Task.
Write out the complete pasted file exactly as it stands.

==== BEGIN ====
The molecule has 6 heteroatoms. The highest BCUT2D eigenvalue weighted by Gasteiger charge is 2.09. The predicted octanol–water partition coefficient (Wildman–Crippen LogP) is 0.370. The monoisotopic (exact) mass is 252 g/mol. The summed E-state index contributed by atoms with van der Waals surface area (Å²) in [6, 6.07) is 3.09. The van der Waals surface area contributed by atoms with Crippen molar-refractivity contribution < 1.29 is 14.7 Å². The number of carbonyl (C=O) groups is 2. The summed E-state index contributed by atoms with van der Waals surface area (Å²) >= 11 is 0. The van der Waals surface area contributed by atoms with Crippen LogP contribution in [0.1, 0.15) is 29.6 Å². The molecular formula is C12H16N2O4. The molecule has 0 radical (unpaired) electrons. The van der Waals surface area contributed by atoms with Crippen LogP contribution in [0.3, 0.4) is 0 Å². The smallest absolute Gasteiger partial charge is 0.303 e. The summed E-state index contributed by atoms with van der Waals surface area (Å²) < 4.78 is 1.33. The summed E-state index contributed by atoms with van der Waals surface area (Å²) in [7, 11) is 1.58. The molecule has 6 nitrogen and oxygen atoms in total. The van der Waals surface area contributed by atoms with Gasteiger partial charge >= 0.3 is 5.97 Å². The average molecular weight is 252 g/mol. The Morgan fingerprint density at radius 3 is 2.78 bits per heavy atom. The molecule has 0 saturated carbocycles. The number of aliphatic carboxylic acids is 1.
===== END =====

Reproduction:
The molecule has 6 heteroatoms. The highest BCUT2D eigenvalue weighted by Gasteiger charge is 2.09. The predicted octanol–water partition coefficient (Wildman–Crippen LogP) is 0.370. The monoisotopic (exact) mass is 252 g/mol. The summed E-state index contributed by atoms with van der Waals surface area (Å²) in [6, 6.07) is 3.09. The van der Waals surface area contributed by atoms with Crippen molar-refractivity contribution < 1.29 is 14.7 Å². The number of carbonyl (C=O) groups is 2. The summed E-state index contributed by atoms with van der Waals surface area (Å²) >= 11 is 0. The van der Waals surface area contributed by atoms with Crippen LogP contribution in [0.1, 0.15) is 29.6 Å². The molecular formula is C12H16N2O4. The molecule has 0 radical (unpaired) electrons. The van der Waals surface area contributed by atoms with Crippen LogP contribution in [0.3, 0.4) is 0 Å². The smallest absolute Gasteiger partial charge is 0.303 e. The summed E-state index contributed by atoms with van der Waals surface area (Å²) < 4.78 is 1.33. The summed E-state index contributed by atoms with van der Waals surface area (Å²) in [7, 11) is 1.58. The molecule has 6 nitrogen and oxygen atoms in total. The van der Waals surface area contributed by atoms with Gasteiger partial charge >= 0.3 is 5.97 Å². The average molecular weight is 252 g/mol. The Morgan fingerprint density at radius 3 is 2.78 bits per heavy atom. The molecule has 0 saturated carbocycles. The number of aliphatic carboxylic acids is 1.